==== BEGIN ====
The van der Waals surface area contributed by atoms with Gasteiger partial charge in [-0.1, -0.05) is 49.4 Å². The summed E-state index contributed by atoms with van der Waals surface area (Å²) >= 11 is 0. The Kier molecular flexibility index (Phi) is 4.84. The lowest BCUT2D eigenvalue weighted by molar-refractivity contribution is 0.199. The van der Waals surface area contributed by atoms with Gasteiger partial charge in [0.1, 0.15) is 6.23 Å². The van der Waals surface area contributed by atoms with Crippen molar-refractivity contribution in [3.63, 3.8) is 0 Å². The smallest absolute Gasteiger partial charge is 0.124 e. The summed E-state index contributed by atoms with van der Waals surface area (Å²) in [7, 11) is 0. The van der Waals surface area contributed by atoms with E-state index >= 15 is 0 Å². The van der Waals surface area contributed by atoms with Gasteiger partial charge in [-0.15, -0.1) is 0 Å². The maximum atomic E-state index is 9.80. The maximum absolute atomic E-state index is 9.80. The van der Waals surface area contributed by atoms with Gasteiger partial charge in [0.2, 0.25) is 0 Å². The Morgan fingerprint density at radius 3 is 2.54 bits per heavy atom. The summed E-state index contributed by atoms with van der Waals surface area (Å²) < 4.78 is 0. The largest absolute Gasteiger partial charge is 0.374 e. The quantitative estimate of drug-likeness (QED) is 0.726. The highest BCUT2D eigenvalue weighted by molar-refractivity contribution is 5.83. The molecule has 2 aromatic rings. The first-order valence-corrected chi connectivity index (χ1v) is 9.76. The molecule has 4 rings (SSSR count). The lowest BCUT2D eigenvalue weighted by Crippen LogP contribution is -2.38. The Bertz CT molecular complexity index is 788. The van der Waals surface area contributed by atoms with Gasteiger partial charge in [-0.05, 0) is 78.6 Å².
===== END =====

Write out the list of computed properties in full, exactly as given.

The van der Waals surface area contributed by atoms with Gasteiger partial charge in [-0.1, -0.05) is 49.4 Å². The summed E-state index contributed by atoms with van der Waals surface area (Å²) >= 11 is 0. The Kier molecular flexibility index (Phi) is 4.84. The lowest BCUT2D eigenvalue weighted by molar-refractivity contribution is 0.199. The van der Waals surface area contributed by atoms with Gasteiger partial charge in [0.1, 0.15) is 6.23 Å². The van der Waals surface area contributed by atoms with Crippen molar-refractivity contribution in [3.63, 3.8) is 0 Å². The smallest absolute Gasteiger partial charge is 0.124 e. The summed E-state index contributed by atoms with van der Waals surface area (Å²) in [7, 11) is 0. The van der Waals surface area contributed by atoms with E-state index >= 15 is 0 Å². The van der Waals surface area contributed by atoms with Gasteiger partial charge in [-0.15, -0.1) is 0 Å². The maximum atomic E-state index is 9.80. The maximum absolute atomic E-state index is 9.80. The van der Waals surface area contributed by atoms with Gasteiger partial charge in [0.2, 0.25) is 0 Å². The Morgan fingerprint density at radius 3 is 2.54 bits per heavy atom. The summed E-state index contributed by atoms with van der Waals surface area (Å²) < 4.78 is 0. The largest absolute Gasteiger partial charge is 0.374 e. The quantitative estimate of drug-likeness (QED) is 0.726. The highest BCUT2D eigenvalue weighted by molar-refractivity contribution is 5.83. The molecule has 2 aromatic rings. The first-order valence-corrected chi connectivity index (χ1v) is 9.76. The molecule has 4 rings (SSSR count). The lowest BCUT2D eigenvalue weighted by Crippen LogP contribution is -2.38. The Bertz CT molecular complexity index is 788. The van der Waals surface area contributed by atoms with Gasteiger partial charge in [-0.05, 0) is 78.6 Å².